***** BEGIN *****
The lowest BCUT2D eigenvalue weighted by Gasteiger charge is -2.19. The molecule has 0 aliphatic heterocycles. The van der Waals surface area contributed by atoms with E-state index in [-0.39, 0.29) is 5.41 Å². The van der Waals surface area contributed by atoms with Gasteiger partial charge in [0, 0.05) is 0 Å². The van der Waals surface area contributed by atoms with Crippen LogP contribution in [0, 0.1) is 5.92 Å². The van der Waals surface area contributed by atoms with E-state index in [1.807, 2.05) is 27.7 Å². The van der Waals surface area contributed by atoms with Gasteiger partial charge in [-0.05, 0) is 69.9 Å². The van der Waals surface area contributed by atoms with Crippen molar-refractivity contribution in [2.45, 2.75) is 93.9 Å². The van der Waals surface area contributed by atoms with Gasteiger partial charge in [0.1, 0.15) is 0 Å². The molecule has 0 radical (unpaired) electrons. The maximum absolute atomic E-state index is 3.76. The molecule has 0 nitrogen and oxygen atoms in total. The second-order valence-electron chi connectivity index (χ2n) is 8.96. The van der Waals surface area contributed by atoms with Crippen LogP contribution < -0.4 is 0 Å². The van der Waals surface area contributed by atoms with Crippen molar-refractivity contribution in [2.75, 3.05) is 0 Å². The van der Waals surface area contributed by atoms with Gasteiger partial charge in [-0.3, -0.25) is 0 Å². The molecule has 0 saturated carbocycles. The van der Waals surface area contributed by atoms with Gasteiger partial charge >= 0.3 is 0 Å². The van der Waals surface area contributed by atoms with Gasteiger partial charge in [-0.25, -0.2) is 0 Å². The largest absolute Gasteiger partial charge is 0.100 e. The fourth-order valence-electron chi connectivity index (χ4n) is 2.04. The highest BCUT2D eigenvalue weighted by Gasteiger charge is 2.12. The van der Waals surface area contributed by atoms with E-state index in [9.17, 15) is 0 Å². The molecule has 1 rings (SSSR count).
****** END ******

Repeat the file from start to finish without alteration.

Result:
The lowest BCUT2D eigenvalue weighted by Gasteiger charge is -2.19. The molecule has 0 aliphatic heterocycles. The van der Waals surface area contributed by atoms with E-state index in [-0.39, 0.29) is 5.41 Å². The van der Waals surface area contributed by atoms with Gasteiger partial charge in [0, 0.05) is 0 Å². The van der Waals surface area contributed by atoms with Crippen LogP contribution in [0, 0.1) is 5.92 Å². The van der Waals surface area contributed by atoms with E-state index in [1.807, 2.05) is 27.7 Å². The van der Waals surface area contributed by atoms with Gasteiger partial charge in [-0.05, 0) is 69.9 Å². The van der Waals surface area contributed by atoms with Crippen molar-refractivity contribution in [2.45, 2.75) is 93.9 Å². The van der Waals surface area contributed by atoms with Gasteiger partial charge in [0.1, 0.15) is 0 Å². The molecule has 0 radical (unpaired) electrons. The maximum absolute atomic E-state index is 3.76. The molecule has 0 nitrogen and oxygen atoms in total. The second-order valence-electron chi connectivity index (χ2n) is 8.96. The van der Waals surface area contributed by atoms with Crippen LogP contribution < -0.4 is 0 Å². The van der Waals surface area contributed by atoms with Crippen molar-refractivity contribution in [2.75, 3.05) is 0 Å². The van der Waals surface area contributed by atoms with Gasteiger partial charge in [-0.3, -0.25) is 0 Å². The molecule has 0 saturated carbocycles. The van der Waals surface area contributed by atoms with Gasteiger partial charge >= 0.3 is 0 Å². The van der Waals surface area contributed by atoms with Gasteiger partial charge in [-0.25, -0.2) is 0 Å². The largest absolute Gasteiger partial charge is 0.100 e. The fourth-order valence-electron chi connectivity index (χ4n) is 2.04. The highest BCUT2D eigenvalue weighted by Gasteiger charge is 2.12. The van der Waals surface area contributed by atoms with E-state index in [9.17, 15) is 0 Å². The molecule has 1 rings (SSSR count).